Supercomputers have helped achieve breakthroughs in almost every field of science. But almost no one outside the scientific community could possibly need one. Or so it was thought.
That was before Photoshop filters started resembling the most sophisticated image processing done by NASA. And before Internet security started demanding CIA-strength cryptography. And before compressing QuickTime or MP3 files started expanding your workday.
These tasks, and many more like them, have two things in common: They choke traditional processors. And they can be dramatically sped up by exactly the kind of computational horsepower that supercomputers were created to provide.
But who has the money, or even the space, to have a personal supercomputer? Until now.
PowerPC G4 for Engineering, Science, and Education
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Whats a supercomputer?
What makes a supercomputer super is its ability to execute at least one billion floating-point operations per second. Its a staggering measure of speed known as a gigaflop.
The PowerPC G4, architected by Apple, Motorola and IBM, is the first microprocessor that can deliver a sustained performance of over one gigaflop and in fact, has a theoretical peak performance of 5.3 gigaflops.
Thats pretty phenomenal when you consider the fact that it was so few years ago that the University of California at Irvines Aeneas Project, for instance, custom-built a one-gigaflops supercomputer for $50,000. Just think how many Power Mac G4s and PowerBook G4s you can buy with that kind of money.
The secret of the PowerPC G4s phenomenal performance is its aptly named Velocity Engine. Its the heart of a supercomputer miniaturized onto a sliver of silicon. The Velocity Engine can process data in 128-bit chunks, instead of the smaller 32-bit or 64-bit chunks used in traditional processors (its the 128-bit vector processing technology used in scientific supercomputers except that weve added 162 new instructions to speed up computations).
In addition, the PowerPC G4 can perform four (in some cases eight) 32-bit floating-point calculations in a single cycle two to four times faster than traditional processors.
The PowerPC G4 with Velocity Engine works with the PowerPC architecture to accelerate the data-intensive processing required by next-generation video, voice and graphics applications. Among the G4 key features is a vector permute function capable of rearranging data in the registers a priceless benefit when converting data from one format to another (often necessary with voice, video and graphics apps, which typically need to save data in a number of different formats).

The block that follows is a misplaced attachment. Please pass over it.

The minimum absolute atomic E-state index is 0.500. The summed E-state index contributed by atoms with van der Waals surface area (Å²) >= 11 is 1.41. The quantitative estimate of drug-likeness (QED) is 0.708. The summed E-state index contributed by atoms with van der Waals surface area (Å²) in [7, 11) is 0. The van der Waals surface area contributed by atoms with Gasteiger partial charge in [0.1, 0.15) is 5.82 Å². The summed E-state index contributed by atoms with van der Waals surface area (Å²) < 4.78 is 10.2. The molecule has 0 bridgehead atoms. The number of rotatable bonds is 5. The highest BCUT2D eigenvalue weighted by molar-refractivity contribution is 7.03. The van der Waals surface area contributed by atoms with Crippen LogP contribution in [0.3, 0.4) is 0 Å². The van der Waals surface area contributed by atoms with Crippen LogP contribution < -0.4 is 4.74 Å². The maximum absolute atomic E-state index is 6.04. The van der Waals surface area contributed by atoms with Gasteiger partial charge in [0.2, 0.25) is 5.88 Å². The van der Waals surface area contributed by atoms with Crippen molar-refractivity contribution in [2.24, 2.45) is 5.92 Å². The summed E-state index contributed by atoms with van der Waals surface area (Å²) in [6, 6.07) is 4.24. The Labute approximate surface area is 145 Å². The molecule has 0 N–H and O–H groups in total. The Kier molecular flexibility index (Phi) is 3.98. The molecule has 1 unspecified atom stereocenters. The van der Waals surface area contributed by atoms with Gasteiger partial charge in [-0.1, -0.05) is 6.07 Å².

These vector processing acceleration advantages give the G4 microprocessor a significant edge when it comes to fast visualization of large data sets, and intensive math for real-time simulations. Making the PowerPC G4 perfect for everything from digital video, graphics and 3D games to astronomy, the biosciences and predictive modeling.
Taking Advantage of the Velocity Engine
Currently, the G4 is significantly faster than any platform weve seen running Photoshop said John E. Warnock, chairman of Adobe.
Interested in learning about the strengths of a multiprocessor configuration? The 533MHz dual processor Power Mac G4 crunches through huge image files and digital video at speeds of up to 7.8 gigaflops. Professional applications optimized for multiprocessing include Adobe Photoshop, Final Cut Pro, Alias Wavefronts Maya, Newteks LightWave 6, Sorenson Video, MediaCleaner Pro and the Media 100 Suite. The 533MHz dual processor Power Mac G4 is available as a build-to-order option from the Apple Store.
A Brief History of Supercomputers
For the benefit of computer history buffs, Apples association with supercomputers goes back to the companys early days. Story has it that Seymour Cray founder of Cray Research and father of several generations of supercomputers heard that Apple had bought a Cray to simulate computer design. Cray was amused, remarking, Funny, I am using an Apple to simulate the Cray-3.
By todays standards, the mastodons of the computer age resembled giant Rube Goldberg contraptions. The Cray 2 looked even stranger, Danny Hillis notes in an essay in Forbes magazine. It bubbled in a bath of fluorocarbon fluid-cooled by artificial blood.
With names like ENIAC, ILLIAC, EDSAC and RAMAC in a companion piece, Forbes poetically likens these ancestors of the modern supercomputer to a dynastic line of pharaohs time was when big iron was not just enormous, it was enormously complicated. But times have changed. Now the Power Mac G4 combines the processing speed of a supercomputer with the ease of use of a Macintosh.
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